Carpooling just became more convenient in Greenville. The Meijer store now features a park and ride on the west side of its parking lot, thanks to a yearlong effort by the Greater Greenville Transportation Committee.
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The daily routine of life hasn’t been the same for Cpl. Robert “Bobby” Thrailkill of the U.S. Marines since he lost his legs in an improvised explosive device blast in Afghanistan four years ago. Living in an apartment in Caledonia, Thrailkill, 23, has not only had to get used to his prosthetic legs and the different mobility challenges they present, he also has had to deal with the everyday challenges of just getting on with his day, be it showering, reaching for things in a cabinet or just moving about within his apartment. Life, Thrailkill said, was difficult just doing the simple things.
With just 12 days remaining until the Nov. 4 general election, there was no mistaking the location of the final candidate forum for political contenders in contested races. Attendees of Wednesday’s candidate forum at Montcalm Community College’s Stanley and Blanche Ash Technology and Learning Center in Greenville were greeted by an wave of campaign signs, guiding them to the meeting of political rivals.
Diagnosed at 16 months with spinal muscular atrophy, which deteriorates muscle and impairs mobility, now 6-year-old Micah Moroney hasn’t let the debilitating disease hold her back. The sociable first grader best enjoys spending time with her friends, especially at school. And when the wheels of her electric wheelchair hit the pea stones which cover a vast majority of Baldwin Heights Elementary School’s outdoor playground and sank in, she was devastated she couldn’t continue on with her friends.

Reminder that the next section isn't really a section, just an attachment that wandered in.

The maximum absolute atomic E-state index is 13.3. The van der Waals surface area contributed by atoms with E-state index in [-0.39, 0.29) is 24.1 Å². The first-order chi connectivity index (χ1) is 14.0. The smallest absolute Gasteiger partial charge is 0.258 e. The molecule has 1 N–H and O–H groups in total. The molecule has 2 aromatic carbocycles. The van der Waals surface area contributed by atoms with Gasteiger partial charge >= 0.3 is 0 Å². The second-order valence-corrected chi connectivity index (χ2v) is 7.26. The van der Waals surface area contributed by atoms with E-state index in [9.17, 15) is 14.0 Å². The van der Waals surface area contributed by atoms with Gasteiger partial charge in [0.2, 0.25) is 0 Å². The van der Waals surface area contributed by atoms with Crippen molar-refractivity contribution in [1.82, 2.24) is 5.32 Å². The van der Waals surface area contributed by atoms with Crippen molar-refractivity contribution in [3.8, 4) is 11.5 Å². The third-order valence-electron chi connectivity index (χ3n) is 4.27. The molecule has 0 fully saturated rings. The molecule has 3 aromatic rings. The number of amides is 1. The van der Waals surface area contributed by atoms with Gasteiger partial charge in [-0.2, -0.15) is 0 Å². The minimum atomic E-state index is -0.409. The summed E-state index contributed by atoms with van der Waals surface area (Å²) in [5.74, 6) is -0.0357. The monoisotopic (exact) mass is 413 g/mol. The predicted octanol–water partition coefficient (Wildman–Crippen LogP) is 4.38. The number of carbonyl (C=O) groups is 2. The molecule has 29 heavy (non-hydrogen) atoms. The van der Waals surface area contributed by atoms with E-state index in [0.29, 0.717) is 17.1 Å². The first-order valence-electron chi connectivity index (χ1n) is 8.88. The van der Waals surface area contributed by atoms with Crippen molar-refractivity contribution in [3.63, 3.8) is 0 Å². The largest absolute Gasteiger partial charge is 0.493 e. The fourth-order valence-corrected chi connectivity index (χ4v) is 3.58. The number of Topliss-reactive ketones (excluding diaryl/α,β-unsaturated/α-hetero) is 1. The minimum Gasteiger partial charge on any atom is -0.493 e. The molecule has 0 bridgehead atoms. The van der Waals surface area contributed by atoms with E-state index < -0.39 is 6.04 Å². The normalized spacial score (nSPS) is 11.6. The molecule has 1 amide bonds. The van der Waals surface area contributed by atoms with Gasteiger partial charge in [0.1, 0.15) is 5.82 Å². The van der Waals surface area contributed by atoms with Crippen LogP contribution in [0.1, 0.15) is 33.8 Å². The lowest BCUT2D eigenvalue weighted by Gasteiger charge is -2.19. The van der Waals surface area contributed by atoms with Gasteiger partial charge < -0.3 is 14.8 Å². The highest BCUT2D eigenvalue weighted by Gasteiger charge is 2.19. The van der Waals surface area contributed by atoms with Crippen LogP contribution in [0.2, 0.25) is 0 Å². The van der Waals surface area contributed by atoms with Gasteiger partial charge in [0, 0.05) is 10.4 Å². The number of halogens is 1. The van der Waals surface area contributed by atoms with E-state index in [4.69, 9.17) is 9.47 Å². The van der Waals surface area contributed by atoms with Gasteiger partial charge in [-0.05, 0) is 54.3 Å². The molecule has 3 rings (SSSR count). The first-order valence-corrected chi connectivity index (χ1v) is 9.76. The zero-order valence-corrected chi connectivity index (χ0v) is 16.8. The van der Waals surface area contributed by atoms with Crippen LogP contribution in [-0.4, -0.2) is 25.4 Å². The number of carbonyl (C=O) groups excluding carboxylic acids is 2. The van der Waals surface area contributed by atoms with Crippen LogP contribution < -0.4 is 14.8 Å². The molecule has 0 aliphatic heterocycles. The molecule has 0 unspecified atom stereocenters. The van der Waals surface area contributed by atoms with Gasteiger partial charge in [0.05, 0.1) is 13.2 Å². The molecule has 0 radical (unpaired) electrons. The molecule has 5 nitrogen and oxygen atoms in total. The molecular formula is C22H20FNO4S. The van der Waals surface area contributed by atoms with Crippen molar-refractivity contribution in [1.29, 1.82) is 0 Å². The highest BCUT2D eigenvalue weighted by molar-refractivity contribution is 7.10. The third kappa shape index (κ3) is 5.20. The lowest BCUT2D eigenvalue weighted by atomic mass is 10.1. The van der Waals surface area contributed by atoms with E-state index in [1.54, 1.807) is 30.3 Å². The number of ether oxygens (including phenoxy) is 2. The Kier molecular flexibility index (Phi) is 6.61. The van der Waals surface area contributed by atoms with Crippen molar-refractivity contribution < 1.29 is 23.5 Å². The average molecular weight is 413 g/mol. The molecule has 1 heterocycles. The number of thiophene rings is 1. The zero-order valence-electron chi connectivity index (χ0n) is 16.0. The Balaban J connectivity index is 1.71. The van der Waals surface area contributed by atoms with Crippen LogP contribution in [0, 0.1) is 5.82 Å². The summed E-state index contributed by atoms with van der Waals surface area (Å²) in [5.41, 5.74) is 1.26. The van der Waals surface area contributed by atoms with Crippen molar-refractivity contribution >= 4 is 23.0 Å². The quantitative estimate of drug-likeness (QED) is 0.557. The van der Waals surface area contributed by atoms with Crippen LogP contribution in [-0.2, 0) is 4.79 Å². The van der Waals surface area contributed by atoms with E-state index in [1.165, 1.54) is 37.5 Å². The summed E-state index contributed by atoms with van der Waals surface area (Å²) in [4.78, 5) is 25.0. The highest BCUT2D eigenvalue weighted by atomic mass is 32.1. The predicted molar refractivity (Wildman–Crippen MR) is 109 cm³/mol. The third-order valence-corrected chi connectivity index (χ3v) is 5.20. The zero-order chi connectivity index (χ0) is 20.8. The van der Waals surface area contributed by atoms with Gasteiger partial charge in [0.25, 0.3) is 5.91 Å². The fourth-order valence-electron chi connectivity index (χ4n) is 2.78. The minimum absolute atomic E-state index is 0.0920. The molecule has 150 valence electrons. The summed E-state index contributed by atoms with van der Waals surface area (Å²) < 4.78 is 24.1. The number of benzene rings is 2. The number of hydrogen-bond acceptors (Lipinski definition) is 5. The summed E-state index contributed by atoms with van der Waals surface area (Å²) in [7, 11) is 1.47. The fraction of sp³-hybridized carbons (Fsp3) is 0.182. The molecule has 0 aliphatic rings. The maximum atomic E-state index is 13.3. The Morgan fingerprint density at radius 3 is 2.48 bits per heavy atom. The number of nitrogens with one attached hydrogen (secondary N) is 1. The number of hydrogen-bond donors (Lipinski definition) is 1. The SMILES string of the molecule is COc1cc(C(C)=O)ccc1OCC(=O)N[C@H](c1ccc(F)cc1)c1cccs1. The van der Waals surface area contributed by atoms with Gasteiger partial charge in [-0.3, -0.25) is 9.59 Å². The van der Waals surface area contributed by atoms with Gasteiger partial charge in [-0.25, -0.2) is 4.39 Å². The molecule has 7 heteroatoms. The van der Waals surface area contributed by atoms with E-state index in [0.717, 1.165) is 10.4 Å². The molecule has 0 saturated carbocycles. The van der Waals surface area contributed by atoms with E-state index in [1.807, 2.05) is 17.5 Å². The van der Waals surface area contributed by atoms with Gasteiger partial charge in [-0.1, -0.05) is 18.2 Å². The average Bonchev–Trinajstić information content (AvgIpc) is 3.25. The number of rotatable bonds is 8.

On a crisp, cool and windy autumn evening, Legacy Field was swarmed with students standing at attention, determination and focus in their eyes, who were waiting for the whistle to blow to put forth an entire season’s worth of blood, sweat and tears into motion.
The Kent County Sheriff’s Office has identified six people arrested in connection with the killing of a Spencer Township man Brent Luttrell, 34, was shot, stabbed and left to die alongside the road after a home invasion at his home on Pinewood Street just east of Lincoln Lake Avenue in the early morning hours of Sept. 8.
In 1980, Mary K. Hoodhood was a 27-year-old woman, engaged to be married and working as a guidance counselor and for the Michigan Legislature. She left for a holiday trip to Silver Lake with her fiancé and his daughter to celebrate Memorial Day weekend. Life was looking good. The next day she woke up as a quadriplegic.
The Greenville City Council took several steps in welcoming China-based aluminum wheel manufacturer Dicastal North American Inc. to town by paving the way for grant money and drawing up a development agreement. Approved Tuesday night by the council, which will act as the fiduciary for the $5 million in Community Development Block Grant (CDBG) funding, the grant money is designated toward the purchase of the two former United Solar Ovonic (USO) buildings and 97 acres of land.
It was nearly a year after first discussing Montcalm County’s options for improving local economic development efforts before the city of Greenville opted to branch out on its own and sign an agreement with The Right Place. Less than three months later, the West Michigan economic development corporation delivered.
The Education Foundation of Greenville (EFG) launched an endowment campaign in 2009 to assure the funding of performance arts and advanced programs for Greenville students. The group set an initial fundraising goal of $1 million for the OUR3 Capital Campaign. Thanks to a donation from Byron and Dee Cook — the largest single gift the foundation has received — the organization is nearing that goal. The amount of the donation was not made public.